The Special Representative of the Secretary-General (SRSG) of the United Nations Mission in Liberia, Farid Zarif, says now that the United Nations Mission in Liberia (UNMIL) have kept the peace in the country and trained more security officers over the years, they are confident that Liberia can handle its security responsibilities.
Mr. Zarif made the statement at UNMIL headquarters on May 27 during a ceremony in observance of the International Day of United Nations Peacekeepers.
“As we celebrate this day, we have to look at ourselves. We have to take a look at where we were yesterday and where we are today,” Mr. Zarif said.
“You know that Liberia today is not the Liberia of 2003…when almost everything in this country was in a state of disarray, UN stepped in to restore peace; and through UN peacekeepers interventions, there are trained police and officers of the Bureau of Immigration and Naturalization (BIN).”
Mr. Zarif also expressed excitement over the performance of soldiers of the Armed Forces of Liberia (AFL), who he described as a “reliable force that is full of professionalism.”
Predicated upon the prevailing fact, SRSG Zarif said UNMIL will turn over security responsibilities over to the Liberian government by June 30.
This means that activities and functions once assigned to UNMIL police and military in Liberia will now be solely controlled by Liberian security.
In late April, UNMIL security officers assigned to President Ellen Johnson Sirleaf and Vice President Joseph Boakai were recalled; and in their stead, the Liberian National Police (LNP) and Executive Protection Service (EPS) took over their respective functions.
SRSG Zarif, however, said turning over security responsibilities over to Liberia does not mean UNMIL is definitely leaving the country.
He said residual forces of 1,240 uniformed military officers and 606 police officers will remain on the ground to help government in “extreme cases” that it (government) will not be able to effectively handle.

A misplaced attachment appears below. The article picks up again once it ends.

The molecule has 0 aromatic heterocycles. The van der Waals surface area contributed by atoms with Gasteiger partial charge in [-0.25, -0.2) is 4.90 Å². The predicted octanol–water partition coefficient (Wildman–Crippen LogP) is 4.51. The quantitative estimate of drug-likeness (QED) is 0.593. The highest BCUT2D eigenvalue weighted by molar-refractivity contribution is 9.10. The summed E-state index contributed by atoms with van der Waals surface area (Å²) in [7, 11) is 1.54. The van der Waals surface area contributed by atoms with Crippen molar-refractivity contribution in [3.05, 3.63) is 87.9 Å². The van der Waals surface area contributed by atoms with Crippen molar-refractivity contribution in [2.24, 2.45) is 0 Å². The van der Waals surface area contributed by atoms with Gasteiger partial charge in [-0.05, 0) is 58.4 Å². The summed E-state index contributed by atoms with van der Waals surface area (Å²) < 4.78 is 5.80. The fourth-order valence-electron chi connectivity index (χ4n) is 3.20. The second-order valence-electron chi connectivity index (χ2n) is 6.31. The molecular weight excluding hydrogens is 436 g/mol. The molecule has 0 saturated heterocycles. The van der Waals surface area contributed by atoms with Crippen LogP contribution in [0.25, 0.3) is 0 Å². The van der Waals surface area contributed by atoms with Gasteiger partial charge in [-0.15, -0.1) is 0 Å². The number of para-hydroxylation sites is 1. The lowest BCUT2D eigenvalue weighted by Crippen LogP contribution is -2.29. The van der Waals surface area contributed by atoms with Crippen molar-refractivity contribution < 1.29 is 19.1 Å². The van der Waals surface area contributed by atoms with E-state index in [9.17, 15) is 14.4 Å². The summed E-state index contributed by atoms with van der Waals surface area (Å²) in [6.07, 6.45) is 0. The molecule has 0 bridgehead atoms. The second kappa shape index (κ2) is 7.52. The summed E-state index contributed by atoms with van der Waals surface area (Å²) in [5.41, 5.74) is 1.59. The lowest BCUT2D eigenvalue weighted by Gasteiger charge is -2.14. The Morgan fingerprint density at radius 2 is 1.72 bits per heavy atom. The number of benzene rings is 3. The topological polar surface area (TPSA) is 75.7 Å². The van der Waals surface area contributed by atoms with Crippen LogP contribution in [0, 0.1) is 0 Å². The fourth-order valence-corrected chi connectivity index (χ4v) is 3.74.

Briefing on the role of UN Peacekeepers, SRSG Zarif said peacekeeping operations began in the world in 1948, and since then, thousands of peacekeepers have sacrificed their time and lives around the world.
For Liberia, the SRSG said 14 peacekeepers lost their lives last year, while 238 had lost their lives since UN peace operations began here 13 years ago.
Prior to pronouncement by the SRSG of the transfer of security responsibilities to the Liberian government by June 30, the United Nations Security Council had lifted an arms embargo it imposed on the country.
The arms embargo and sanctions on logs and diamonds were imposed in 2001 during the administration of convicted former Liberian President Charles Taylor.
The Security Council believed that importation of arms to Liberia and exporting of diamonds and logs were fueling the war in Liberia and Sierra Leone.
A message from the Secretary General, Ban Ki-Moon, pointed out that heroes and heroines from 124 troop-contributing countries are under the blue flag risking their lives to maintain and restore peace around the world.
The Secretary General said this is happening because of the confidence the world has put in the United Nations.
According to Mr. Ban, 105,000 uniformed personnel and 18,000 international and national civilian and UN volunteer staff are deployed across the world serving humanity.
He said all these men and women share the principle of heroism with a consistent belief that the UN peacekeeping force should remain a force for good.
Commenting on unethical practices of peacekeepers in recent years, the UN Secretary General urged troop contributing countries to penalize their people engaged in sexual exploitation as such practice is not in conformity with the ethical standards of the UN.
Speaking during the International Day of United Nations Peacekeepers, Defense Minister Brownie Samukai, who currently chairs the cabinet in the absence of President Ellen Johnson Sirleaf, alluded to SRSG Zarif’s statement that the security sector of Liberia is now reformed and the government can handle security.
Minister Samukai, whose statement at the ceremony centered more on commending the UN, indicated that UNMIL has done excellently well reforming the security sector and building institutions.
He said as a sign of confidence that Liberia can handle security the Armed Forces of Liberia (AFL) has for the first time since the 1960s participated in a peacekeeping mission, in Timbuktu, Mali.
He, on behalf of President Sirleaf, extended gratitude to the United Nations Mission in Liberia for the long years of service, during which many lost their lives.